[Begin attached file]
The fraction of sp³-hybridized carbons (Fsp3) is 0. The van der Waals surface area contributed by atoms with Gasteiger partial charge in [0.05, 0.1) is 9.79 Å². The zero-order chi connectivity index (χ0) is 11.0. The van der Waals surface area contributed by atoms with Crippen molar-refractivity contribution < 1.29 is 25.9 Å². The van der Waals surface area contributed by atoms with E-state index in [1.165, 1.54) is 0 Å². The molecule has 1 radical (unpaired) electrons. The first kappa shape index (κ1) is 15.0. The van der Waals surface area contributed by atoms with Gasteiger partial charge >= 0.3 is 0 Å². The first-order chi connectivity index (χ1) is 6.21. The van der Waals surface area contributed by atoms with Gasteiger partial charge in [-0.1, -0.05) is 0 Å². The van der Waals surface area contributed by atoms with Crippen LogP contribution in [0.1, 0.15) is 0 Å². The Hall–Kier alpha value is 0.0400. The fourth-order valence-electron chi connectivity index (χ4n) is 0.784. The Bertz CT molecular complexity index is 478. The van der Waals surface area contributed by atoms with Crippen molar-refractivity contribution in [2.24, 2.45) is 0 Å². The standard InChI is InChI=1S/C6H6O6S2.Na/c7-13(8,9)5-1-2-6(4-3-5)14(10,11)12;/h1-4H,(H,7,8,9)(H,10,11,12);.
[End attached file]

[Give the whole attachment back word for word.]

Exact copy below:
The fraction of sp³-hybridized carbons (Fsp3) is 0. The van der Waals surface area contributed by atoms with Gasteiger partial charge in [0.05, 0.1) is 9.79 Å². The zero-order chi connectivity index (χ0) is 11.0. The van der Waals surface area contributed by atoms with Crippen molar-refractivity contribution < 1.29 is 25.9 Å². The van der Waals surface area contributed by atoms with E-state index in [1.165, 1.54) is 0 Å². The molecule has 1 radical (unpaired) electrons. The first kappa shape index (κ1) is 15.0. The van der Waals surface area contributed by atoms with Gasteiger partial charge >= 0.3 is 0 Å². The first-order chi connectivity index (χ1) is 6.21. The van der Waals surface area contributed by atoms with Gasteiger partial charge in [-0.1, -0.05) is 0 Å². The van der Waals surface area contributed by atoms with Crippen LogP contribution in [0.1, 0.15) is 0 Å². The Hall–Kier alpha value is 0.0400. The fourth-order valence-electron chi connectivity index (χ4n) is 0.784. The Bertz CT molecular complexity index is 478. The van der Waals surface area contributed by atoms with Crippen molar-refractivity contribution in [2.24, 2.45) is 0 Å². The standard InChI is InChI=1S/C6H6O6S2.Na/c7-13(8,9)5-1-2-6(4-3-5)14(10,11)12;/h1-4H,(H,7,8,9)(H,10,11,12);.